Teiresias in Athens

Epoché: A Journal for the History of Philosophy 7 (2):261-289 (2003)
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This paper seeks to steer a way between a dogmatic and a skeptical reading of the Meno by taking up the performative dimension of Socrates’ responseto Meno. How does the philosophical inquiry into the definition of virtue promise to radicalize Meno’s alleged concern with the genesis of virtue? The paper shows that Socrates is acting, in a way, as an educator, in the sense that he attempts to awaken Meno to the task of self-knowledge as it bears upon the possibility of virtue in his own life. Thus, a dogmatic response to Meno’s question could not succeed in interrupting his tendentious memorizing approach to philosophical questions. But the paper also develops this reading by retracing the way in which nature undergoes a transformation, or a doubling, during the course of the dialogue. It becomes evident that the apparently inconclusive answer at the end of the dialogue, which states that the origin of virtue is to be found in “divine dispensation” and “correct opinion,” is only understandable in light of this transformation or doubling of nature that is made manifest dialogically andmythically in Socrates’ interaction with the young and handsome Meno. Socrates thus appears as a kind of “Teiresias in Athens,” but his clear failure inimpacting Meno in any lasting way only demonstrates that the possibility of political health is irreducible to any and all technical production.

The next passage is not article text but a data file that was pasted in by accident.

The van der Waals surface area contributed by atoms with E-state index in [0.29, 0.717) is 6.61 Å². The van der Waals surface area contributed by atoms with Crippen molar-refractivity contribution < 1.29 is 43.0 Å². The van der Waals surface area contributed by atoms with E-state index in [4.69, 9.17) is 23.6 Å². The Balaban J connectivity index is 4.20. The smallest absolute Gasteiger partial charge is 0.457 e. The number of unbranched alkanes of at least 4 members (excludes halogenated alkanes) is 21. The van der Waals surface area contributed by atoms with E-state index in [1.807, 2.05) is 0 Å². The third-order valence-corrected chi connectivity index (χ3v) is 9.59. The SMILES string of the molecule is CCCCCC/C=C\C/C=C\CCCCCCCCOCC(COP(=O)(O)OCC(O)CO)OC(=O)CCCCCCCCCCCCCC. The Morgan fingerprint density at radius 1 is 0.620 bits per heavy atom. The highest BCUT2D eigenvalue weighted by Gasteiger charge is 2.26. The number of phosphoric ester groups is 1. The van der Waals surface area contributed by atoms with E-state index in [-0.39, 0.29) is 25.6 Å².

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Peter A. Warnek
University of Oregon

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